Brothers Michelin needed a poster of some sort for their new product. During one fair, they noticed that a stack of their tires resembled a person. Once they met cartoonist Marius Rossillon, famous O’Galop, they knew what they wanted. Rossillon had a poster he made for a brewery which got rejected. It depicted a man holding a glass. Brothers decided to add the tires around the man and to make some other tweaks to the original image. But, they left the quote “Nunc est bibendum” (“Now is the time for drinking”), which had a lot more sense when it was a beer ad.

Still, they kept the drinking glass and added nails and rocks inside it to represent dangers on the road. They also further explained the poster with the tagline in French “C’est à dire : À votre santé. Le pneu Michelin boit l’obstacle” (“That is to say: Here’s to your health. The Michelin tire drinks up obstacles”). Bibendum also somehow ended up being the name of the tire man, even though he is today more popularly known as the Michelin Man.

You may wonder why is he white? Well, tires back then were white until 1912 when carbon became one of the ingredients as well.

michelin poster 1898 michelin man

Original Michelin poster from 1898 / Source: Wikimedia

 

michelin tyres michelin man

Source: Wikipedia

 

michelin man various

Michelin Man through the years / Source: Torque

 

michelin logo michelin man

Michelin Man as the logo / Source: Cision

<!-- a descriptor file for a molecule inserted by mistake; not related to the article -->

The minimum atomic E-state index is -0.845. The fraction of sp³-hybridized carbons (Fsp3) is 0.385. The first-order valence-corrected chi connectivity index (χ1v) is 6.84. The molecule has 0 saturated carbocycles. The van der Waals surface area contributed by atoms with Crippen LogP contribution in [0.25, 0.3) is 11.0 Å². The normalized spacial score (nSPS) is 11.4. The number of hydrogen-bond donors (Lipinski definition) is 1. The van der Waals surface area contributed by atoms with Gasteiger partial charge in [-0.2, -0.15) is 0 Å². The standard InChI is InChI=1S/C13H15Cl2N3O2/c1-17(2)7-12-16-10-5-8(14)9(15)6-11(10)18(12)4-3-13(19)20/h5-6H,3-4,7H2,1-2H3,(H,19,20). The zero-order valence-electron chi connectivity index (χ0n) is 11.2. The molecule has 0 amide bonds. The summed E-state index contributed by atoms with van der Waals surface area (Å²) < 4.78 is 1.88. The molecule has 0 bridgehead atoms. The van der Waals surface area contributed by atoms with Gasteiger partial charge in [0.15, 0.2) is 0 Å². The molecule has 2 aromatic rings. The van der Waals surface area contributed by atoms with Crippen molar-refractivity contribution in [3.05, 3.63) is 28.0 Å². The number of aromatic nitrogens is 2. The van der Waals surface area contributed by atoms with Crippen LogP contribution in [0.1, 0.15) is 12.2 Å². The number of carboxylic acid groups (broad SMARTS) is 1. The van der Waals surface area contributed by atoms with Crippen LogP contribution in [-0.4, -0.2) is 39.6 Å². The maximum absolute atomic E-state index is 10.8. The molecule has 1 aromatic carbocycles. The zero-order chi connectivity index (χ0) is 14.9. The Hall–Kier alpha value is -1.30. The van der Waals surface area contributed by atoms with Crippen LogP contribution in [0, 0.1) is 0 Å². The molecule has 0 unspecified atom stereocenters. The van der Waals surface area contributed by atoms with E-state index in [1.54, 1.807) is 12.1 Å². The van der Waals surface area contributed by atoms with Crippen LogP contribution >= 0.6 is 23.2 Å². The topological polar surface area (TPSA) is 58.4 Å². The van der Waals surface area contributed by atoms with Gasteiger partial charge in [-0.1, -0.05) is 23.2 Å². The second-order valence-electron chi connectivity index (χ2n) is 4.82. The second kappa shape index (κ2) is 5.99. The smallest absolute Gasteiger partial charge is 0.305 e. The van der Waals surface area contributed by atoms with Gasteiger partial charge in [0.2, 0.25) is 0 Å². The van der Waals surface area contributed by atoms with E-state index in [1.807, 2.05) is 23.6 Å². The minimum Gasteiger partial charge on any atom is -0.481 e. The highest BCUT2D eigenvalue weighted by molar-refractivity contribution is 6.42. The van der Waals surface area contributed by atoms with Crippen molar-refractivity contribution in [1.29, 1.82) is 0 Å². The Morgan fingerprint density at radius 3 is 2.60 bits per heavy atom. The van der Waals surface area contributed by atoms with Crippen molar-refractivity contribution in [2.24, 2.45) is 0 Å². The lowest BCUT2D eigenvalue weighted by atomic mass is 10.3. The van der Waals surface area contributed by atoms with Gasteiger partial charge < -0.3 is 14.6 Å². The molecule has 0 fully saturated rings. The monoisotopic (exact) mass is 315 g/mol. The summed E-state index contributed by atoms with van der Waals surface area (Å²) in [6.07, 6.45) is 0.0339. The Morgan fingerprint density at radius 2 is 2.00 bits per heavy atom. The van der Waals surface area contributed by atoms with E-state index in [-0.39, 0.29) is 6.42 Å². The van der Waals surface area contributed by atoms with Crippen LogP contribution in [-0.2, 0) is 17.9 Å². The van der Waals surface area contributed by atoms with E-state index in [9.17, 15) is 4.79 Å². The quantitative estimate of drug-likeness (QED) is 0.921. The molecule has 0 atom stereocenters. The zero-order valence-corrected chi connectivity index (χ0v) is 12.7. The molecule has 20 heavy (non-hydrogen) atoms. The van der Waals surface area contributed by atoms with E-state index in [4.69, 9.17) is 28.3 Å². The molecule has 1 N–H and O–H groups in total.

4. McDonaldland characters

While Michelin brothers decided on one character to represent their brand, McDonald’s introduced a whole bunch of them. And they all lived happily together in McDonaldland.

This fantasy world and the whole array of characters led by Ronald McDonald were introduced during the 1970s and became McDonald’s main marketing tools until 1990s. Marketing firm Needham, Harper & Steers created the McDonaldland and this turned out to be a successful strategy since the characters appealed to McDonald’s most loyal consumers – children.

Besides the drawings of characters, McDonald’s also hired people to dress up as them and even animated the characters in short videos.

You probably noticed their absence in the later years. This happened because McDonald’s switched its strategy and characters retired, although they may be seen in some restaurants as drawings on the walls and on some packaging.

mcdonaldland characters

Mcdonaldland characters in 1976 / Source: Sporcle

 

mcdonaldland character names

Mcdonaldland in 1979 / Source: Pinterest

 

mcdonaldland world ronald mcdonald

Mcdonaldland / Source: Ferrebeekeeper

 

mcdonalds character crew

Source: McDonald’s Wiki

 

Conclusion

Many companies’ illustrations managed to stand against the test of time. They became sort of immortalized in companies’ logos and branding material. Generations upon generations of consumers recognize them and are able to identify them without their name being indicated. Keep this in mind when building your visual identity.


Which company in your opinion did the best job? Which illustration or character left a lasting impression on you? Head over to the comments section or join the discussion on our Facebook page.
Are you looking for an agency who is up to the task of creating your visual branding or refreshing your current one? PopArt Studio has numerous projects and that many satisfied clients. Check out our portfolio and order today.


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Nina Bovan

Copywriter at PopArt Studio
Either writing, reading, or googling.
Nina Bovan